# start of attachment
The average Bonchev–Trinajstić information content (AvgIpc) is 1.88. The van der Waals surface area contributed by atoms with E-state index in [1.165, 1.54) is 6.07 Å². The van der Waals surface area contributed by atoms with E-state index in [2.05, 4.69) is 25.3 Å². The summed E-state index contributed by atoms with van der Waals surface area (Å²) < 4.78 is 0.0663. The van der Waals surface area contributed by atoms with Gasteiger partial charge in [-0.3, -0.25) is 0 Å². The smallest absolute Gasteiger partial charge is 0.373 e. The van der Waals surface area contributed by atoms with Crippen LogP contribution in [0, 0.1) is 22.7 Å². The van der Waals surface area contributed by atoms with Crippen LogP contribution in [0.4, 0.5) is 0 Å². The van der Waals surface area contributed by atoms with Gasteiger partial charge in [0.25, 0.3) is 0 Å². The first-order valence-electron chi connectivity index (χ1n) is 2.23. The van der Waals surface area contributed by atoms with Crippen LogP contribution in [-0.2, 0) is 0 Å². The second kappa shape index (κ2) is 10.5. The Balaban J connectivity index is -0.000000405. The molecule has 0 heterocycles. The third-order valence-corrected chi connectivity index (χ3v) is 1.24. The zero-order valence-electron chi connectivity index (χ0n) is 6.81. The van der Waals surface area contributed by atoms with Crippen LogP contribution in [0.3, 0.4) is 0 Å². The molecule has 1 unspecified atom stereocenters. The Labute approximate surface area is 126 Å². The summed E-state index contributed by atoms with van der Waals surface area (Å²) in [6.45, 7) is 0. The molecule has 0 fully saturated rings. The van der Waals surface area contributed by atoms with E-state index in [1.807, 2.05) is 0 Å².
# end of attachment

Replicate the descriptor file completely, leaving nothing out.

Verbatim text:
The average Bonchev–Trinajstić information content (AvgIpc) is 1.88. The van der Waals surface area contributed by atoms with E-state index in [1.165, 1.54) is 6.07 Å². The van der Waals surface area contributed by atoms with E-state index in [2.05, 4.69) is 25.3 Å². The summed E-state index contributed by atoms with van der Waals surface area (Å²) < 4.78 is 0.0663. The van der Waals surface area contributed by atoms with Gasteiger partial charge in [-0.3, -0.25) is 0 Å². The smallest absolute Gasteiger partial charge is 0.373 e. The van der Waals surface area contributed by atoms with Crippen LogP contribution in [0, 0.1) is 22.7 Å². The van der Waals surface area contributed by atoms with Crippen LogP contribution in [0.4, 0.5) is 0 Å². The van der Waals surface area contributed by atoms with Gasteiger partial charge in [0.25, 0.3) is 0 Å². The first-order valence-electron chi connectivity index (χ1n) is 2.23. The van der Waals surface area contributed by atoms with Crippen LogP contribution in [-0.2, 0) is 0 Å². The second kappa shape index (κ2) is 10.5. The Balaban J connectivity index is -0.000000405. The molecule has 0 heterocycles. The third-order valence-corrected chi connectivity index (χ3v) is 1.24. The zero-order valence-electron chi connectivity index (χ0n) is 6.81. The van der Waals surface area contributed by atoms with Crippen LogP contribution in [0.3, 0.4) is 0 Å². The molecule has 1 unspecified atom stereocenters. The Labute approximate surface area is 126 Å². The summed E-state index contributed by atoms with van der Waals surface area (Å²) in [6.45, 7) is 0. The molecule has 0 fully saturated rings. The van der Waals surface area contributed by atoms with E-state index in [1.807, 2.05) is 0 Å².